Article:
Thursday, August 29, 2013

Woman convicted of falsely accusing boyfriend of rape was previously convicted of filing a false report of sexual assault. Her sentence this time: 60 days

Octavia Faustini was convicted earlier this month of falsely accusing her boyfriend of rape. At her sentencing hearing yesterday, the prosecutor revealed that Faustini has a prior criminal record that includes a 2002 conviction for filing a false report of sexual assault.

What do you think her sentence was for the 2002 crime? A $100 fine.

So what do you think her sentence was yesterday for latest crime -- which the judge said had a potentially significant negative effect on her former boyfriend? 60 days in jail.

No, we're not kidding. Sixty days. She could have received up to 364 days, and the prosecutor only sought 90 days. (By the way, her criminal record also includes assaulting an officer, assault, criminal mischief and telephone harassment, the prosecutor said.)

How can a 60 day sentence be called "justice" to the wrongly accused boyfriend?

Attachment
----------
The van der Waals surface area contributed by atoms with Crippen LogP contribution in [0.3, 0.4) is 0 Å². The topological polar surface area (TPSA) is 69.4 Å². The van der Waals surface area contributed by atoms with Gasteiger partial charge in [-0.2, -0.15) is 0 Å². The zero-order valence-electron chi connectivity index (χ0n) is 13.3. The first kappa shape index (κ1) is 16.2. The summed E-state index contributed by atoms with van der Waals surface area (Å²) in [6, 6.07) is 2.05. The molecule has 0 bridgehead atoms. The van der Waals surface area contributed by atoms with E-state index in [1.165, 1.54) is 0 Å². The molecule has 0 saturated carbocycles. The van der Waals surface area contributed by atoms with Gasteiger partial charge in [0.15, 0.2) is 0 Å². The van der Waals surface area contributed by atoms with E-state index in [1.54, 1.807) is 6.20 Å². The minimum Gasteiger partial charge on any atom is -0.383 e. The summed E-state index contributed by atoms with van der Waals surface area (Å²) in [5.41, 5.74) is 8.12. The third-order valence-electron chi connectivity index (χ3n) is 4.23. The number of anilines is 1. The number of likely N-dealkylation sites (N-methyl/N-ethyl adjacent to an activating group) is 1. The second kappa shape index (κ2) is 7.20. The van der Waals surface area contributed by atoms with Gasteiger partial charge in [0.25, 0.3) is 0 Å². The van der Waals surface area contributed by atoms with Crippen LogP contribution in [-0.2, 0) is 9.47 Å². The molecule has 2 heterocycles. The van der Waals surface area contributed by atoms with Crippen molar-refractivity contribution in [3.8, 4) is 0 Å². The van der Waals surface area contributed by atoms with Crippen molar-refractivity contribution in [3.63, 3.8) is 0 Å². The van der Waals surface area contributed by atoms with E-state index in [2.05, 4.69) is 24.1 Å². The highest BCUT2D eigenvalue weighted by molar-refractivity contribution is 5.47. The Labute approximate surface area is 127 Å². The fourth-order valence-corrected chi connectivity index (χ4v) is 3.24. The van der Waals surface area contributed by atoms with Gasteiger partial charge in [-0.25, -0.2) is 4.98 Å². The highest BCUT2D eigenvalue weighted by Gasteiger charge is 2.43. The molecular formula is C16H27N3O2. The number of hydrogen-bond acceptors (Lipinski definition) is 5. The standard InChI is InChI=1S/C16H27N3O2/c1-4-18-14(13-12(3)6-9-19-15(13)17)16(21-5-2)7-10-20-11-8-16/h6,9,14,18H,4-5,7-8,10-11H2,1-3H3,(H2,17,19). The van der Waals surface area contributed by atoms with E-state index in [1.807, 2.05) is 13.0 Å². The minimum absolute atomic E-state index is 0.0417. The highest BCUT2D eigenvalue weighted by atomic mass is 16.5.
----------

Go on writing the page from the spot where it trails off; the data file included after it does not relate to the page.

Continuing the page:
If we want to take sexual assault seriously, we need to take false accusations of sexual assault seriously. A society that doesn't think falsely "crying wolf" is a serious matter must not think the wolf is such a bad thing after all.

And giving false accusers a slap on the wrist does no favors to rape victims. When rape liars are given license to destroy innocent lives by not punishing them adequately, it undermines the public's confidence in the way rape is prosecuted. Rape is a very serious offense, typically carrying with it a very serious penalty. When prospective jurors see that rape lies, and even serial rape liars, are tolerated with only de minimis condemnation, they will be all the more wary about convicting even men and boys who deserve to be convicted, for fear of getting it wrong. Is that really what we want?